One of the key concepts in Extreme Programming (XP) is collective ownership as defined above. Although other practices from XP have made their way into mainstream development, including Test Driven Development (TDD), Continuous Integration (CI), and Pair Programming, collective ownership is not one I’ve ever seen practiced.

There are a number of benefits that are claimed to arise from a collective ownership model versus private ownership, including increased motivation of developers, better diffusion of technical knowledge among the team and less reliance on individuals who become bottlenecks. I’ve personally experienced the detrimental effects of bottlenecks and decreased motivation on projects because of private code ownership.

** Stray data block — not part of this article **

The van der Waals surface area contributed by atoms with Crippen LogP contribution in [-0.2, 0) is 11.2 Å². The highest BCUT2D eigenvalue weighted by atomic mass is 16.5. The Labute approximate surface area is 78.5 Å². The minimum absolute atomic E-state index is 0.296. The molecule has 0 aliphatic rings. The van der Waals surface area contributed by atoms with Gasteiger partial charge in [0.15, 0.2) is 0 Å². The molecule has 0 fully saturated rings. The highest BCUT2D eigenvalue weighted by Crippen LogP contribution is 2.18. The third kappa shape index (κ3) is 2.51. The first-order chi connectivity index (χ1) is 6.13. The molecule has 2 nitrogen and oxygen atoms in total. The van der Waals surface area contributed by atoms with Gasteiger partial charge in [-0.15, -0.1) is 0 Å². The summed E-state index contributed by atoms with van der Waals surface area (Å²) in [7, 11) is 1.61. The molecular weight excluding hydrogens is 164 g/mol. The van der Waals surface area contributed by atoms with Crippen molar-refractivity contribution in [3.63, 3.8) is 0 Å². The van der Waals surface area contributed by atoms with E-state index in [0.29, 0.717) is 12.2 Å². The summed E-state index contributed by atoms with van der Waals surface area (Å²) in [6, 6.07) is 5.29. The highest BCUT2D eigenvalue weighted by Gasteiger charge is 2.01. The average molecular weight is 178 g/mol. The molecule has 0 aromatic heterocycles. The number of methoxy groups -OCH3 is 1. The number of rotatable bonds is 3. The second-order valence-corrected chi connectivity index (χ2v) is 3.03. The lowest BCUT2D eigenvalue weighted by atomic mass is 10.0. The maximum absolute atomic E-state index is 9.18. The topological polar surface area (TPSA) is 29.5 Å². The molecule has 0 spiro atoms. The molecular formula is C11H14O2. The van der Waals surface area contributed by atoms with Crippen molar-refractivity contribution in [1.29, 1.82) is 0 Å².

The main objection to collective ownership is the risk that the quality of code and engineering may decrease. In essence the concern is that without oversight, individuals will contribute bad code, or the resultant codebase have incoherent architecture. In XP these risks are mitigated by TDD, CI and Pair Programming, which ensure a comprehensive suite of tests are covering the codebase and accountability between developers. Of course, you also have to rely on your developers to be following these practices and writing good tests, so ultimately code ownership comes down to the issue of trust - do you trust your development team?


Open Source

Open Source code is often described as being “owned by the community”, so you might imagine that it follows the collective ownership model. In fact I believe the type of ownership referred to by this phrase is Intellectual Property - Open Source code has permissive licensing and can be used by anyone.